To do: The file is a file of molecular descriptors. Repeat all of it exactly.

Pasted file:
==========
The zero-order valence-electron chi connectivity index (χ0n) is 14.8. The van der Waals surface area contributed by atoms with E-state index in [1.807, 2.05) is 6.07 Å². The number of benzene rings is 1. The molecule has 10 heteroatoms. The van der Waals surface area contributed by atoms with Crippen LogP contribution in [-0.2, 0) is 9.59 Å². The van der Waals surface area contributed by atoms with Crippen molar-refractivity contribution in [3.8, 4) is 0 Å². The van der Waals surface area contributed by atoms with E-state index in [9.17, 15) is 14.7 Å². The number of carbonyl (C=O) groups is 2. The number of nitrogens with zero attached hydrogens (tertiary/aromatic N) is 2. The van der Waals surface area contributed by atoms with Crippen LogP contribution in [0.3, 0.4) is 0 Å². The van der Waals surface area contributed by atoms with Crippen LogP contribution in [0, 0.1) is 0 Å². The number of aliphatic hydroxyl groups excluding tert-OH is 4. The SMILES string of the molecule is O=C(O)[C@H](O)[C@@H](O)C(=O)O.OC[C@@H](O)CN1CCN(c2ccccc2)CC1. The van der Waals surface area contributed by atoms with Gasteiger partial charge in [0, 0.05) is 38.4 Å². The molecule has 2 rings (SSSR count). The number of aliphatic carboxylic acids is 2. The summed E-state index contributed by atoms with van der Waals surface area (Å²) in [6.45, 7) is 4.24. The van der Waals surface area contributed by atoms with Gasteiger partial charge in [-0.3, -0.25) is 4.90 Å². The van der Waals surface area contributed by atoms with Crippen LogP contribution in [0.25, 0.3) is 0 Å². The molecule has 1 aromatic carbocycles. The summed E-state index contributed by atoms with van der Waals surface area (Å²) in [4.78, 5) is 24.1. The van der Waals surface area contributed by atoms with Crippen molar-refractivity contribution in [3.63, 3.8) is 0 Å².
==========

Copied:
The zero-order valence-electron chi connectivity index (χ0n) is 14.8. The van der Waals surface area contributed by atoms with E-state index in [1.807, 2.05) is 6.07 Å². The number of benzene rings is 1. The molecule has 10 heteroatoms. The van der Waals surface area contributed by atoms with Crippen LogP contribution in [-0.2, 0) is 9.59 Å². The van der Waals surface area contributed by atoms with Crippen molar-refractivity contribution in [3.8, 4) is 0 Å². The van der Waals surface area contributed by atoms with E-state index in [9.17, 15) is 14.7 Å². The number of carbonyl (C=O) groups is 2. The number of nitrogens with zero attached hydrogens (tertiary/aromatic N) is 2. The van der Waals surface area contributed by atoms with Crippen LogP contribution in [0.3, 0.4) is 0 Å². The van der Waals surface area contributed by atoms with Crippen LogP contribution in [0, 0.1) is 0 Å². The number of aliphatic hydroxyl groups excluding tert-OH is 4. The SMILES string of the molecule is O=C(O)[C@H](O)[C@@H](O)C(=O)O.OC[C@@H](O)CN1CCN(c2ccccc2)CC1. The van der Waals surface area contributed by atoms with Gasteiger partial charge in [0, 0.05) is 38.4 Å². The molecule has 2 rings (SSSR count). The number of aliphatic carboxylic acids is 2. The summed E-state index contributed by atoms with van der Waals surface area (Å²) in [6.45, 7) is 4.24. The van der Waals surface area contributed by atoms with Gasteiger partial charge in [-0.3, -0.25) is 4.90 Å². The van der Waals surface area contributed by atoms with Crippen LogP contribution in [0.25, 0.3) is 0 Å². The molecule has 1 aromatic carbocycles. The summed E-state index contributed by atoms with van der Waals surface area (Å²) in [4.78, 5) is 24.1. The van der Waals surface area contributed by atoms with Crippen molar-refractivity contribution in [3.63, 3.8) is 0 Å².